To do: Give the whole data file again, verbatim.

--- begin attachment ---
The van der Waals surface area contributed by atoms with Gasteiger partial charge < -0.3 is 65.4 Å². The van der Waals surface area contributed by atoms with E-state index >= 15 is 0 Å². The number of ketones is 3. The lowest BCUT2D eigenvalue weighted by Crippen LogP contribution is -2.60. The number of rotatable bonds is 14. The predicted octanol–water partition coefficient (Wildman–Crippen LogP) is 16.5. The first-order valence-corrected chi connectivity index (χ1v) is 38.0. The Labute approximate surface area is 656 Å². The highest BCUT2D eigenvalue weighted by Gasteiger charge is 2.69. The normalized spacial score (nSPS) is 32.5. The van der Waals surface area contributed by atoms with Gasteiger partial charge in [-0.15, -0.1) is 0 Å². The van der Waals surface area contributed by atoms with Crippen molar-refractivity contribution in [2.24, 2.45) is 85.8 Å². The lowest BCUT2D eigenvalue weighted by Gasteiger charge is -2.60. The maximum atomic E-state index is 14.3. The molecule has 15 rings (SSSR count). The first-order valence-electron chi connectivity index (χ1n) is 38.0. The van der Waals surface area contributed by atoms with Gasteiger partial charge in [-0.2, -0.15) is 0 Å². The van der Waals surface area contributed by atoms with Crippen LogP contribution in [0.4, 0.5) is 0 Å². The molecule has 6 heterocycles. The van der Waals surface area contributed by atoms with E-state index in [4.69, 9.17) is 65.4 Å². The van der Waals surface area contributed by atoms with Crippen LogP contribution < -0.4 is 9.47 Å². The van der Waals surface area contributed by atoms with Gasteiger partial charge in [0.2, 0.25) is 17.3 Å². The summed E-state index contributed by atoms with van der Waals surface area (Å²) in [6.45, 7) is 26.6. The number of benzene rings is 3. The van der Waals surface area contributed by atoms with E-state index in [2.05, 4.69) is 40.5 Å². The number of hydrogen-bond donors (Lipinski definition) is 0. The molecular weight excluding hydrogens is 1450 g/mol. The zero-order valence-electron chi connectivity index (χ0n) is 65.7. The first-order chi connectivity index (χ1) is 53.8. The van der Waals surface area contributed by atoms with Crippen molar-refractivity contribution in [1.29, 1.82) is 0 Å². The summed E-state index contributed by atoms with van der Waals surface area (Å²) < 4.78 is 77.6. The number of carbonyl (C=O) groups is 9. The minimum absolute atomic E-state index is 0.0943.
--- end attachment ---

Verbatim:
The van der Waals surface area contributed by atoms with Gasteiger partial charge < -0.3 is 65.4 Å². The van der Waals surface area contributed by atoms with E-state index >= 15 is 0 Å². The number of ketones is 3. The lowest BCUT2D eigenvalue weighted by Crippen LogP contribution is -2.60. The number of rotatable bonds is 14. The predicted octanol–water partition coefficient (Wildman–Crippen LogP) is 16.5. The first-order valence-corrected chi connectivity index (χ1v) is 38.0. The Labute approximate surface area is 656 Å². The highest BCUT2D eigenvalue weighted by Gasteiger charge is 2.69. The normalized spacial score (nSPS) is 32.5. The van der Waals surface area contributed by atoms with Gasteiger partial charge in [-0.15, -0.1) is 0 Å². The van der Waals surface area contributed by atoms with Crippen molar-refractivity contribution in [2.24, 2.45) is 85.8 Å². The lowest BCUT2D eigenvalue weighted by Gasteiger charge is -2.60. The maximum atomic E-state index is 14.3. The molecule has 15 rings (SSSR count). The first-order valence-electron chi connectivity index (χ1n) is 38.0. The van der Waals surface area contributed by atoms with Gasteiger partial charge in [-0.2, -0.15) is 0 Å². The van der Waals surface area contributed by atoms with Crippen LogP contribution in [0.4, 0.5) is 0 Å². The molecule has 6 heterocycles. The van der Waals surface area contributed by atoms with E-state index in [4.69, 9.17) is 65.4 Å². The van der Waals surface area contributed by atoms with Crippen LogP contribution < -0.4 is 9.47 Å². The van der Waals surface area contributed by atoms with Gasteiger partial charge in [0.2, 0.25) is 17.3 Å². The summed E-state index contributed by atoms with van der Waals surface area (Å²) in [6.45, 7) is 26.6. The number of benzene rings is 3. The van der Waals surface area contributed by atoms with E-state index in [2.05, 4.69) is 40.5 Å². The number of hydrogen-bond donors (Lipinski definition) is 0. The molecular weight excluding hydrogens is 1450 g/mol. The zero-order valence-electron chi connectivity index (χ0n) is 65.7. The first-order chi connectivity index (χ1) is 53.8. The van der Waals surface area contributed by atoms with Crippen molar-refractivity contribution in [1.29, 1.82) is 0 Å². The summed E-state index contributed by atoms with van der Waals surface area (Å²) < 4.78 is 77.6. The number of carbonyl (C=O) groups is 9. The minimum absolute atomic E-state index is 0.0943.